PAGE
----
Nancie Jo MacIver, MD, PhD
My laboratory is broadly interested in how large changes in nutritional status (e.g. malnutrition or obesity) influence T cell immunity. Malnutrition can lead to immunodeficiency and increased risk of infection, whereas obesity is associated with inflammation that promotes multiple diseases including autoimmunity, type 2 diabetes, and cardiovascular disease. We have identified the adipocyte-secreted hormone leptin as a critical link between nutrition and immunity. Leptin is secreted from adipocytes in proportion to adipocyte mass and is therefore decreased in malnutrition and increased in obesity. We have found that leptin is a critical regulator of effector T cell glucose metabolism and thereby drives effector T cell activation. From these initial findings, we have established further lines of investigation, as summarized here.
(1) Determining molecular mechanisms of T cell dysfunction in malnutrition – Our goal is to identify metabolic and epigenetic mechanisms by which malnutrition and decreased leptin alter T cell function leading to increased susceptibility to infection and protection against autoimmune diseases. We study this using a mouse model of autoimmunity, experimental autoimmune encephalomyelitis (EAE).
(2) Elucidating mechanisms of T cell inflammation in obesity-induced type 2 diabetes – Our goal is to identify molecular and metabolic mechanisms by which obesity alters the Teff/Treg balance, resulting in inflammation and subsequent insulin resistance leading to type 2 diabetes. With our collaborators from UNC Chapel Hill, we are also identifying immunometabolic changes in obese animals and humans that correlate with increased susceptibility to influenza.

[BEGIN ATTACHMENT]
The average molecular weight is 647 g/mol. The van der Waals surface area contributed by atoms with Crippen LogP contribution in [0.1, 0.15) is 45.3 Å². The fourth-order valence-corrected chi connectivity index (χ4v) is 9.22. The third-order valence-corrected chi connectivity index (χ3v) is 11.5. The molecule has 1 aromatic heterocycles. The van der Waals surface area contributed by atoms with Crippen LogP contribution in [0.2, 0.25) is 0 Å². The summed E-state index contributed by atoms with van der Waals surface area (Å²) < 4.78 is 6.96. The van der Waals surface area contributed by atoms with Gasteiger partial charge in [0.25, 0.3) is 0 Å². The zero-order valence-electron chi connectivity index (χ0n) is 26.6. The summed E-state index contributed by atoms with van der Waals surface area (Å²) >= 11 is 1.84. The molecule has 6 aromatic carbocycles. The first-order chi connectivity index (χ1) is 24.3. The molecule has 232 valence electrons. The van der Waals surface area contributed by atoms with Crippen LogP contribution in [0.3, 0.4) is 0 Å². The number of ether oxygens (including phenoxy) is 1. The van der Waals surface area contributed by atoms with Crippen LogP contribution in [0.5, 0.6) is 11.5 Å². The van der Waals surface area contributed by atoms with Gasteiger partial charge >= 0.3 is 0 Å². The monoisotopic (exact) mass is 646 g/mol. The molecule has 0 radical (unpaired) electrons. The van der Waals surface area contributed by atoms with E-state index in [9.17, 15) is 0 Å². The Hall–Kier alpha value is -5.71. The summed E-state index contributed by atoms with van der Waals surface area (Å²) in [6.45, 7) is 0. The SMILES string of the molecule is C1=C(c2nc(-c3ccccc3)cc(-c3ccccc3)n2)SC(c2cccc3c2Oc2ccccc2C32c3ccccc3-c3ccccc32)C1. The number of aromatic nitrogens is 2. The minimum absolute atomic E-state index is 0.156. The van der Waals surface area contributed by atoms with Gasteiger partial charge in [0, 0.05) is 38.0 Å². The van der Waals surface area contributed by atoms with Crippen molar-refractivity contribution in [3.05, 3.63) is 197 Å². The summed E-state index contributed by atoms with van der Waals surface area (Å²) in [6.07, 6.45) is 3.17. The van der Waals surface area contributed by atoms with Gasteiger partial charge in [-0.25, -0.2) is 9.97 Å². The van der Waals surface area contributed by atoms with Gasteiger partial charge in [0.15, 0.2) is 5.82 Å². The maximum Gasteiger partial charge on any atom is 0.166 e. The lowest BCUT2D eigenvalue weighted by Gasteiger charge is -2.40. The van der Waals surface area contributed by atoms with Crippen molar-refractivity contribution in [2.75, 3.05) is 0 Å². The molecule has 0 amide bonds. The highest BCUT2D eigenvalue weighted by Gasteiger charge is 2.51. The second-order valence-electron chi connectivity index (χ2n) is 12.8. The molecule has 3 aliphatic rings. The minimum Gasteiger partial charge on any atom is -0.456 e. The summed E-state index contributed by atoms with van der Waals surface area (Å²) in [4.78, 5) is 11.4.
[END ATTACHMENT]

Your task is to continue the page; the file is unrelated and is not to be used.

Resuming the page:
(3) Determining the role of insulin and IGF-1 in regulating T cell function and metabolism – Our goal is to identify how insulin influences both T cell glucose uptake and T cell differentiation/cytokine production and determine the role of insulin signaling in T cells in the setting of obesity-associated diabetes. We hypothesize that insulin has a direct role in T cell function through its abiltiy to alter T cell glucose metabolism, influence T cell cytokine production, and impact the pathophysiology of obesity-associated type 2 diabetes.
Education and Training
- Pediatric Endocrinology Fellowship, Pediatrics, Duke University, 2006 - 2009
- Pediatrics Internship & Residency, Pediatrics, Duke University, 2003 - 2006
- Ph.D., Mayo School of Health Sciences, 2003
- M.D., Mayo School of Health Sciences, 2003
Selected Grants and Awards
- Basic Immunology Training Program
- IRGM proteins as regulators of inflammation
- Role of IRGM proteins in immunity to enteric bacteria
- Endocrinology and Metabolism Training Program
- Duke CTSA (TL1)
- Duke Resident Physician-Scientist Program - NIAID
- Duke Resident Physician-Scientist Program- NHLBI
- Medical Scientist Training Program
- Regulation of T cell metabolism and function by IRGM proteins
- Mechanisms of T cell inflammation in obesity-induced type 2 diabetes
- Seahorse XFe96 Extracellular Flux Analyzer
- Identifying molecular mechanisms by which leptin and nutrition target T cell immunity in multiple sclerosis
- Regulation of T cell differentiation and metabolism in malnutrition
- Leptin as a Regulator of T Cell Metabolism and Function